However, the acting prime minister would not be drawn on specifics of how the government would respond. “We will have those discussions, of course,” he said.
“The important thing is that we put the fires out. The important thing is that we wrap our arms around people who’ve lost loved ones,” he said.
“The important thing is that we make sure that we’ve got the proper resourcing and that we fully address these fires as they’re occurring … it’s going to be a long, drawn out fire season.”
Mr McCormack criticised environmental activists who called for an end to coal mining, saying the sector “provides two thirds of our energy needs” and was a $62 billion export industry that provided jobs for tens of thousands of Australians.
“For all those people running around saying we should abandon coal right now, what are they going to do with our electricity needs this summer if we stop all our coal fired power stations?” Mr McCormack asked.
“Yes, the discussion can be had [but] there’s been a lot of hysteria around climate change. Climate change isn’t the only factor that has caused these fires.”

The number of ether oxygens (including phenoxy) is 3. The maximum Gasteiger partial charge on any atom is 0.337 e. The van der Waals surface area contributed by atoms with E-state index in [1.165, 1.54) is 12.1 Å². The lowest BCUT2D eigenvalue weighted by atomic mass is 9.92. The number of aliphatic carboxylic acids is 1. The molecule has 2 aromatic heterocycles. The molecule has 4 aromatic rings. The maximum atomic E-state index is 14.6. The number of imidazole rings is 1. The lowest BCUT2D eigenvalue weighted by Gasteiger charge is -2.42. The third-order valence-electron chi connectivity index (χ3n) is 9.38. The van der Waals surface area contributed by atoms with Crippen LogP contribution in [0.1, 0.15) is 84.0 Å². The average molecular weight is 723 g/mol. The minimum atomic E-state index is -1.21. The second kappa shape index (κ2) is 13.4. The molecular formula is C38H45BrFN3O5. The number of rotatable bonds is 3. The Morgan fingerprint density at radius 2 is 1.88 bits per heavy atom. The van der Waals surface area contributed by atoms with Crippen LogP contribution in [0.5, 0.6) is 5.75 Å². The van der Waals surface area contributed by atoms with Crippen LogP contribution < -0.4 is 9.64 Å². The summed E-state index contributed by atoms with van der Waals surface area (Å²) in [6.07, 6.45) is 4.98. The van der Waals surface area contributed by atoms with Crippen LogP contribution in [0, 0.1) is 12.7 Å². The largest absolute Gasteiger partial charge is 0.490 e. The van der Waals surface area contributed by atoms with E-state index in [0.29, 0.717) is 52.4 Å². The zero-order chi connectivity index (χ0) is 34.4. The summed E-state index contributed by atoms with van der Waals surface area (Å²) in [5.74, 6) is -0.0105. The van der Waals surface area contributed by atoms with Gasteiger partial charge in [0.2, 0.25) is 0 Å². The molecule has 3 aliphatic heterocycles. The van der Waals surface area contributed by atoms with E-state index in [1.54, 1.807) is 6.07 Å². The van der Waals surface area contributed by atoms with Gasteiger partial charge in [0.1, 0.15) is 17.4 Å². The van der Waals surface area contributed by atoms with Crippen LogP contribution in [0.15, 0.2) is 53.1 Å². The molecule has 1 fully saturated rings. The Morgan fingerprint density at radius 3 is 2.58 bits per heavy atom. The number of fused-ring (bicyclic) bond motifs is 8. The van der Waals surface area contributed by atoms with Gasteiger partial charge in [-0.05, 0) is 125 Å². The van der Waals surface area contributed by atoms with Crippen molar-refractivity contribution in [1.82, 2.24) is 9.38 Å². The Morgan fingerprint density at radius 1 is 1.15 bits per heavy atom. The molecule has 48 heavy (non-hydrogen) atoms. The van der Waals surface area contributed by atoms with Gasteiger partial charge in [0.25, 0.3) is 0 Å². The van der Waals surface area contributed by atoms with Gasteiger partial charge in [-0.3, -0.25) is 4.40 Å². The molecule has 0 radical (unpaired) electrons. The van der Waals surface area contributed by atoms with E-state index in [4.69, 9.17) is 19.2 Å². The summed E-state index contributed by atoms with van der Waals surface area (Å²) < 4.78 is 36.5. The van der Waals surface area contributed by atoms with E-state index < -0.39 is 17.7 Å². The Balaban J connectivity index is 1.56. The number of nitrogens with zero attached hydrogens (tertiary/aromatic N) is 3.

He named dry lightening strikes, arson and “self-combusting piles of manure” among the causes.
Asked why he was in his electorate and not at the RFS headquarters as acting prime minister, Mr McCormack said he had received a telephone briefing early on Saturday morning.
“You don’t want to get in the way of these professional people doing their job,” he said. “I’m doing what I can from where I am … I’ve already been there this week.”
Mr McCormack said Mr Morrison had expressed regret over the timing of his Hawaiian holiday and was “on his way back” and “will be back today”, which was “a good thing”.
“No one could have envisaged what has transpired this week … everyone is entitled to a holiday,” he said.
He said Mr Morrison had “been getting briefings every day whilst he’s been on leave.”
Mr McCormack said he contacted NSW Premier Gladys Berejiklian on Saturday morning to discuss further federal assistance to the state’s fire fighting effort.
He extended his sympathies to the families of Geoffrey Keaton and Andrew O’Dwyer, the firefighters killed while battling a blaze south-west of Sydney on Thursday night.
“Our hearts go out to the Keaton and O’Dwyer families for the loss of Geoffrey and Andrew, two young men in the prime of their life – in their 30s, with young children – who have lost their lives volunteering so that others can save their properties and potentially save their lives.
“Geoffrey and Andrew were mates and their spirits will always be with us.”
Dana is health and industrial relations reporter for The Sydney Morning Herald and The Age.